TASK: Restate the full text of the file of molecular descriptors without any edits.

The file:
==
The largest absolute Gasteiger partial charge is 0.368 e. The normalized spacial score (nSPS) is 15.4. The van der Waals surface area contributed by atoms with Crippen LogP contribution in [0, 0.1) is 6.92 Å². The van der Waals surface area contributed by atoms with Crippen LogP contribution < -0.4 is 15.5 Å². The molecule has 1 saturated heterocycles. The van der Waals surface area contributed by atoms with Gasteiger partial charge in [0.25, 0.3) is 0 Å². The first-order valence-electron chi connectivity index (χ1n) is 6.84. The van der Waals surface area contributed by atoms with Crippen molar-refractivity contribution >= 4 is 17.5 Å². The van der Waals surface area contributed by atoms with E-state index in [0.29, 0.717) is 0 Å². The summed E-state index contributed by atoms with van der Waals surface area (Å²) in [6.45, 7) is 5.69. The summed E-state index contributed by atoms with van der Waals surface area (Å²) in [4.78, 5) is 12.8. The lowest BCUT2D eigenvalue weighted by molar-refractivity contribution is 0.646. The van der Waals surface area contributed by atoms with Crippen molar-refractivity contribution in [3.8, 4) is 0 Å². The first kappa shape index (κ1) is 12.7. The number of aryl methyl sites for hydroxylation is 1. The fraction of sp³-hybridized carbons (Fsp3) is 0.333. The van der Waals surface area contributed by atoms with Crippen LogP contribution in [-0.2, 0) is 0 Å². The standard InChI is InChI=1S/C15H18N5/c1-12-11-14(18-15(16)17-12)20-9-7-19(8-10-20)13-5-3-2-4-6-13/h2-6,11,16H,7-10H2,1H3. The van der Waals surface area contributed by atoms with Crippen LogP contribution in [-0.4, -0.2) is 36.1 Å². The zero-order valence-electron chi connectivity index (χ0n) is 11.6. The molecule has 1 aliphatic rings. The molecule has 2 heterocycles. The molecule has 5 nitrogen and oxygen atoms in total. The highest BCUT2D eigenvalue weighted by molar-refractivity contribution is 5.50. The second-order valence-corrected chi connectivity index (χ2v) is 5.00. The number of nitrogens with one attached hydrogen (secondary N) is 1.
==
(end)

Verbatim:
The largest absolute Gasteiger partial charge is 0.368 e. The normalized spacial score (nSPS) is 15.4. The van der Waals surface area contributed by atoms with Crippen LogP contribution in [0, 0.1) is 6.92 Å². The van der Waals surface area contributed by atoms with Crippen LogP contribution < -0.4 is 15.5 Å². The molecule has 1 saturated heterocycles. The van der Waals surface area contributed by atoms with Gasteiger partial charge in [0.25, 0.3) is 0 Å². The first-order valence-electron chi connectivity index (χ1n) is 6.84. The van der Waals surface area contributed by atoms with Crippen molar-refractivity contribution >= 4 is 17.5 Å². The van der Waals surface area contributed by atoms with E-state index in [0.29, 0.717) is 0 Å². The summed E-state index contributed by atoms with van der Waals surface area (Å²) in [6.45, 7) is 5.69. The summed E-state index contributed by atoms with van der Waals surface area (Å²) in [4.78, 5) is 12.8. The lowest BCUT2D eigenvalue weighted by molar-refractivity contribution is 0.646. The van der Waals surface area contributed by atoms with Crippen molar-refractivity contribution in [3.8, 4) is 0 Å². The first kappa shape index (κ1) is 12.7. The number of aryl methyl sites for hydroxylation is 1. The fraction of sp³-hybridized carbons (Fsp3) is 0.333. The van der Waals surface area contributed by atoms with Crippen LogP contribution in [-0.2, 0) is 0 Å². The standard InChI is InChI=1S/C15H18N5/c1-12-11-14(18-15(16)17-12)20-9-7-19(8-10-20)13-5-3-2-4-6-13/h2-6,11,16H,7-10H2,1H3. The van der Waals surface area contributed by atoms with Crippen LogP contribution in [-0.4, -0.2) is 36.1 Å². The zero-order valence-electron chi connectivity index (χ0n) is 11.6. The molecule has 1 aliphatic rings. The molecule has 2 heterocycles. The molecule has 5 nitrogen and oxygen atoms in total. The highest BCUT2D eigenvalue weighted by molar-refractivity contribution is 5.50. The second-order valence-corrected chi connectivity index (χ2v) is 5.00. The number of nitrogens with one attached hydrogen (secondary N) is 1.